I wonder…were these wonderful technologies–pen, pencil and paper–that found their way into schools used as their inventors imagined they would be? What were the best practices for using such technologies in schools? And, would the visionaries of the time have been disappointed the way those technologies were subverted to support the status quo?
Gary Stager’s perspective, as expressed in these excerpts from an article (Kids with Laptops, 1997) he wrote some time ago, is instructive:
The expense of purchasing laptops, providing infrastructure and offering professional development should be justified by the expectation that every element of traditional schooling (curriculum, assessment, scheduling and the role of teachers) should be called into question. In the best settings, laptops provide schools with not only a window on the future, but also a microscope on the past. Past practices and even content are called into question. This provides a rare opportunity to make schools better places to learn, for teachers as well as students…I would like to offer a new metaphor for those of you who can’t survive without a new term for teacher. Allow me to suggest the metaphor of “teacher as learning producer.” All sorts of media and communications businesses employ producers. The producer supervises workers, assembles the best teams, organizes materials and provides the support necessary to ensure the best work possible from her colleagues.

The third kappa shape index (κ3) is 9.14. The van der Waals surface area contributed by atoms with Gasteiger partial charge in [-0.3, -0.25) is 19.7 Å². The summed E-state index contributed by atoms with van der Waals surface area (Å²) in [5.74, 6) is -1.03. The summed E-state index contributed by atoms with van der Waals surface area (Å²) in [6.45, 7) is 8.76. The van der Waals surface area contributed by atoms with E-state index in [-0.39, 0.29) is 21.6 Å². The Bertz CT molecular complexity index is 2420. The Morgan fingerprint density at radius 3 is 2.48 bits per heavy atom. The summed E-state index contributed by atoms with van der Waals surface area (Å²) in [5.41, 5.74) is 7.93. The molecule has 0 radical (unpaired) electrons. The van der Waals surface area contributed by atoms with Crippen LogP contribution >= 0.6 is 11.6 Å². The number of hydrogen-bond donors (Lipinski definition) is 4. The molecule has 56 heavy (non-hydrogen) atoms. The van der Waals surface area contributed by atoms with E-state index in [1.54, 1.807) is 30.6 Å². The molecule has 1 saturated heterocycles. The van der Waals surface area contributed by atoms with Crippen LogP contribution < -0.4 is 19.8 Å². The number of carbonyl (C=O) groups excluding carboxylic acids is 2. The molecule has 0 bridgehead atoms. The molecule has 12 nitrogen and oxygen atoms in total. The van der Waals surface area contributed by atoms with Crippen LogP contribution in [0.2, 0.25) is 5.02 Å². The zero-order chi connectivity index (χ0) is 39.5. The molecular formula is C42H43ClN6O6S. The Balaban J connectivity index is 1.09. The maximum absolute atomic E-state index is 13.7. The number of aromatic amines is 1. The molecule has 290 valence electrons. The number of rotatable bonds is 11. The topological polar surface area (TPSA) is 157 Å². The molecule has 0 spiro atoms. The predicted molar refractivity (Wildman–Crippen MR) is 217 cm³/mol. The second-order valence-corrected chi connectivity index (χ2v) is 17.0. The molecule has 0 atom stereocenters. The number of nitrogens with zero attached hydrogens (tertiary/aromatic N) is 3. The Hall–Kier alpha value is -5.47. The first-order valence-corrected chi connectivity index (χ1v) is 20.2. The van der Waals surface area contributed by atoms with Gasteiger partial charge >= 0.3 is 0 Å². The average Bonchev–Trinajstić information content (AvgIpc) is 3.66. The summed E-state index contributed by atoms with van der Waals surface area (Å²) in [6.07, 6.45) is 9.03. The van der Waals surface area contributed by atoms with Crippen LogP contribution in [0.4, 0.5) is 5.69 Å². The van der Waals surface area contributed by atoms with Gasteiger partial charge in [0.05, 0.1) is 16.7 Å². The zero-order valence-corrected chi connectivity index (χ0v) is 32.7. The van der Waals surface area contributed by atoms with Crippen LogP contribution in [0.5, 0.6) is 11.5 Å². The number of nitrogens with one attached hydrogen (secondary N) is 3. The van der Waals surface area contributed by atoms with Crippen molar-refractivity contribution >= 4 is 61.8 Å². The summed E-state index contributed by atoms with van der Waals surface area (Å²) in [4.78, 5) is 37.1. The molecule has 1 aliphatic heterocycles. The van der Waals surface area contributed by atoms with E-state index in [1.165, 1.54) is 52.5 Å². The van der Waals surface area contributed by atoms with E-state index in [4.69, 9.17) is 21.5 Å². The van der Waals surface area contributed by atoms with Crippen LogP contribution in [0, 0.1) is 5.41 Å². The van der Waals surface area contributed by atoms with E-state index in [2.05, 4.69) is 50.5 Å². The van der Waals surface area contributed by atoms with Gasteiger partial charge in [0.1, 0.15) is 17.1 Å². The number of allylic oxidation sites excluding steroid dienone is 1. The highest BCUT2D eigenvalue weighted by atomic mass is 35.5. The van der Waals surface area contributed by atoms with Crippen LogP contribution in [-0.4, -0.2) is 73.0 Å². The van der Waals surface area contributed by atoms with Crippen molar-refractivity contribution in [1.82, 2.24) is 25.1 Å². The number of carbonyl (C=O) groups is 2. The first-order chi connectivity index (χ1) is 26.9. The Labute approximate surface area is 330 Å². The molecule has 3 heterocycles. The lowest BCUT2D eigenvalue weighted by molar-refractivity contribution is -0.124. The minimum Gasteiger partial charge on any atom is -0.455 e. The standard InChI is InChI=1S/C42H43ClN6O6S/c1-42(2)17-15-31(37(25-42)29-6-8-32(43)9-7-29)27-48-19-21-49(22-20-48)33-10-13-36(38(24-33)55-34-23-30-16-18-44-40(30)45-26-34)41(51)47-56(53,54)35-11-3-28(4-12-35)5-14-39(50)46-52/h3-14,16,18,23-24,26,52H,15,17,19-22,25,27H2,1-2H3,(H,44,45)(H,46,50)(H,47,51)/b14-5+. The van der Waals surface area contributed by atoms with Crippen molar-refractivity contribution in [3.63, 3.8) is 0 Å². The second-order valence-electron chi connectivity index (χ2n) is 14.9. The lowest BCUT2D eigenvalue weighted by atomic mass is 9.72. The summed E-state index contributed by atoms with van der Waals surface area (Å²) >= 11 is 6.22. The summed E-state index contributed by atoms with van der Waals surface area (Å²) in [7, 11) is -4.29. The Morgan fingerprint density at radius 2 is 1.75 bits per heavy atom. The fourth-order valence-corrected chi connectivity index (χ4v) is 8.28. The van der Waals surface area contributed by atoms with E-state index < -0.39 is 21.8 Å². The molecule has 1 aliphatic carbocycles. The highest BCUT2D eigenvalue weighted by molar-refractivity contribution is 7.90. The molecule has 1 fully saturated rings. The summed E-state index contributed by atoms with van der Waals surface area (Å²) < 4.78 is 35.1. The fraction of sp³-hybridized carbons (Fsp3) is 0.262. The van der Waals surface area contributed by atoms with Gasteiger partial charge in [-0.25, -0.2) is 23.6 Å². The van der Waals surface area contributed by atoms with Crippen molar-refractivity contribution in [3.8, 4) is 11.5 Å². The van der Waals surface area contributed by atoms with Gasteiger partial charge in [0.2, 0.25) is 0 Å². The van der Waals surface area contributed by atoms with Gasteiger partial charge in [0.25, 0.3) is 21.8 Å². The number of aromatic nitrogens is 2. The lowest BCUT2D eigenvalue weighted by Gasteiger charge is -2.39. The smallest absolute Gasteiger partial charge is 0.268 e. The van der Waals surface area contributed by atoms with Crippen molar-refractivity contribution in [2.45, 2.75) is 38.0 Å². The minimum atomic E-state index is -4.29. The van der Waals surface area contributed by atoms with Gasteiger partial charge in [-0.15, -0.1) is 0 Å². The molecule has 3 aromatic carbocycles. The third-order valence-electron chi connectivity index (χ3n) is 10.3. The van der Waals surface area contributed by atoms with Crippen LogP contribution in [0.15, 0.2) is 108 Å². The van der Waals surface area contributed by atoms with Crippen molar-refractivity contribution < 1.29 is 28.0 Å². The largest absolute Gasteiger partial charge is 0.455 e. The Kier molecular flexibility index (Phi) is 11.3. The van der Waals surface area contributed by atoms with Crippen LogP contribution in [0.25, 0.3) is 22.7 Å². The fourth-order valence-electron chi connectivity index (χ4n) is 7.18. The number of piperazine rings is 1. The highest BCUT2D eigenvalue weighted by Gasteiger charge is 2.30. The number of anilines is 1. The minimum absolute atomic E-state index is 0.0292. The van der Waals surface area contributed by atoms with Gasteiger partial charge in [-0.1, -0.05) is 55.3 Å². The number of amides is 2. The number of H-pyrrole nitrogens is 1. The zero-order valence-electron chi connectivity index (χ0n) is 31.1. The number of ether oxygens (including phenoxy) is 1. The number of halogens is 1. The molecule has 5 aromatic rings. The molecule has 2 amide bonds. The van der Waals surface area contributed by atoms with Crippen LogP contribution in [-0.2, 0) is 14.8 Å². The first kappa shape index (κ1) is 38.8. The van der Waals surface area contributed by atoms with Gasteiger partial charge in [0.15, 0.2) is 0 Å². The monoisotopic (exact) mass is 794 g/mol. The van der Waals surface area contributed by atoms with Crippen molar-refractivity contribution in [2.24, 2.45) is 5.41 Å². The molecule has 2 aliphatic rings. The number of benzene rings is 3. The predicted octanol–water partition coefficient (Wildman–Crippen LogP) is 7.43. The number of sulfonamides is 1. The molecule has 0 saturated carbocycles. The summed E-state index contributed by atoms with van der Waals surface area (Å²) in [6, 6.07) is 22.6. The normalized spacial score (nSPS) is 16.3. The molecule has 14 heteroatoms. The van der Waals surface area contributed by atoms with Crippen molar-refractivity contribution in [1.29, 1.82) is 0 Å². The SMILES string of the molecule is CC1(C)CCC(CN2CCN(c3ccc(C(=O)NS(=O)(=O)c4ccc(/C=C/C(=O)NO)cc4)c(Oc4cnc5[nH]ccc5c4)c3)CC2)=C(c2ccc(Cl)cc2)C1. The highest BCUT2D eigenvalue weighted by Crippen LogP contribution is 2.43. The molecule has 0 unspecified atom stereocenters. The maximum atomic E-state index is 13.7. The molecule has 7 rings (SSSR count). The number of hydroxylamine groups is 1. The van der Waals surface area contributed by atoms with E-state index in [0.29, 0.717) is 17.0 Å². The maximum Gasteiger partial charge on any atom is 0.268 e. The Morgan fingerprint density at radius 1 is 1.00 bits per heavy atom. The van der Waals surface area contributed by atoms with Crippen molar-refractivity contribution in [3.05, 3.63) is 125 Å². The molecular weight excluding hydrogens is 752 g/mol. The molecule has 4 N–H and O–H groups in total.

This idea of learning producer resonated with something I heard just yesterday from Kevin Honeycutt at the TCEA TEC-SIG meeting (that teachers should be like executive producers for students using digital tools to create). What’s funny isn’t that these ideas are just not new, but that we have yet to implement them successfully, systemically.
If we truly want to break with our past approaches to using technology, Gary’s advice isn’t off. But knowing what to do and doing it are very different. Back to Brian’s question…don’t worry about it. As technology becomes more “duh, obvious” the change will happen. Parents, society will push this change in our schools, ripping them apart until proud administrators who think they have control submit. The problem is that waiting for the change will be excruciatingly painful for educators–and students–who have discovered that they are creative collaborators who do not need schools to certify their learning experiences…and an economy that rewards their motivation, regardless of degree or certification.
As my favorite author, Louis L’Amour once noted this farewell greeting, “Yol bolsun!” Or, “May there be a road.” The idea of crossroads, making choices have been with us for a long time…certainly, choices are fascinating to ponder. Maybe it’s time schools allowed those choices to flourish, albeit at great cost to taxpayers.
Disclaimer: Everything I write on this blog is experimentation. If you’re looking for a finished piece, tough luck. I’m not sure everything I just wrote makes sense, but I had fun doing it!
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Everything posted on Miguel Guhlin’s blogs/wikis are his personal opinion and do not necessarily represent the views of his employer(s) or its clients. Read Full Disclosure